What is an NPS Species?

NPS is a non-scientific nomenclature for any Non-Photosynthetic (Azooxanthellate or "Azoo") species of coral or other reef dwelling invertebrates that share three significant characteristics, they are generally sessile invertebrates, thrive in low-lighting conditions, and require significant nutrients. In addition to the Dendrophyllia and Distichopora corals, the NPS category includes Tube Worms, Tube Anemones, Oysters, Mussels, Gorgonians, Sea Pens, Crinoids, Sponges, Scallops, and Tunicates. NPS species are generally slow growing and reproducing and are almost exclusively sessile, with a notable and highly mobile exception being Crinoids, also known as Feather Stars. While most NPS are deep dwelling species, some species such as those in the Dendrophyllia genus can tolerate very high light, however the equally beautiful Distichopora or Lace Corals will rapidly perish under anything but darkness due to their inability to prevent an overgrowth of algae. As filter feeders, NPS species are entirely reliant on the currents to bring food to them. In the aquarium, this can be accomplished by tedious target feeding or with broadcast feeding, an effective method that can prove demanding on both system and aquarist.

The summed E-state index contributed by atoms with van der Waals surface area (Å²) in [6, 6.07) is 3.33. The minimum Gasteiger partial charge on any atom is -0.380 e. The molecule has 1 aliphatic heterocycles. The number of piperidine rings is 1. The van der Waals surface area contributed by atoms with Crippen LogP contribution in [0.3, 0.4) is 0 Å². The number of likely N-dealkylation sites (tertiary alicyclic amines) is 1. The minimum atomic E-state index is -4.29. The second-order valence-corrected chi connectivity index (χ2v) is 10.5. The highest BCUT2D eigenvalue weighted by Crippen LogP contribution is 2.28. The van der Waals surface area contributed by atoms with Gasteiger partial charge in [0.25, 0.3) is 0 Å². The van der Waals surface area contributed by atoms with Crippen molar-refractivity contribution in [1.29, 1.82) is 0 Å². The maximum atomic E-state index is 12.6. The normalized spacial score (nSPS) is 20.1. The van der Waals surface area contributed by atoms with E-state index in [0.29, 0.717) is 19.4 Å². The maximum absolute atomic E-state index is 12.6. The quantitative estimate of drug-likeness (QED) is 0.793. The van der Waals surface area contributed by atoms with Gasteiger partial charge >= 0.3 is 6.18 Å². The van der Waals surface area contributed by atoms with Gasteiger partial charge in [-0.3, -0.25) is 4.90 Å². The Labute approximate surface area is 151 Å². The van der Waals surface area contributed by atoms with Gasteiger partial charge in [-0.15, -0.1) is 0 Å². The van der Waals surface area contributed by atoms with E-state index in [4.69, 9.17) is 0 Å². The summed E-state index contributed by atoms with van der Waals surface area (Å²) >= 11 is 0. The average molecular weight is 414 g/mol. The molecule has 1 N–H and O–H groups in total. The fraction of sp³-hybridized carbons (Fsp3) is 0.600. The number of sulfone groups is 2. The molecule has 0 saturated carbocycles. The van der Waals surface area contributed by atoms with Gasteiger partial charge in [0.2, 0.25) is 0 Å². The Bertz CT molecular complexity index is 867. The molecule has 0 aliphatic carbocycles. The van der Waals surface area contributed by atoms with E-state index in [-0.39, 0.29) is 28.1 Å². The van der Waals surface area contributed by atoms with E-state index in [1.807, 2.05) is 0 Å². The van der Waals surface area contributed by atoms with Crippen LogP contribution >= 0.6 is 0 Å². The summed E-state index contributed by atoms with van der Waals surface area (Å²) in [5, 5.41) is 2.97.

Why aquaculture NPS?

While NPS species aren't kept by every reef aquarist, many strive to attempt to include them in their systems or make the jump and create stunning all NPS displays. NPS species and corals are becoming increasingly common in the Marine Aquarium Industry, with Tubastraea and Dendronephthya corals being popular because of their their unusually bright, warm colors. Unfortunately, Tubastraea and Dendronephthya corals are not appropriate corals for most reef keepers, as they require advanced care that often is not or cannot be provided. 



How do I start with NPS?

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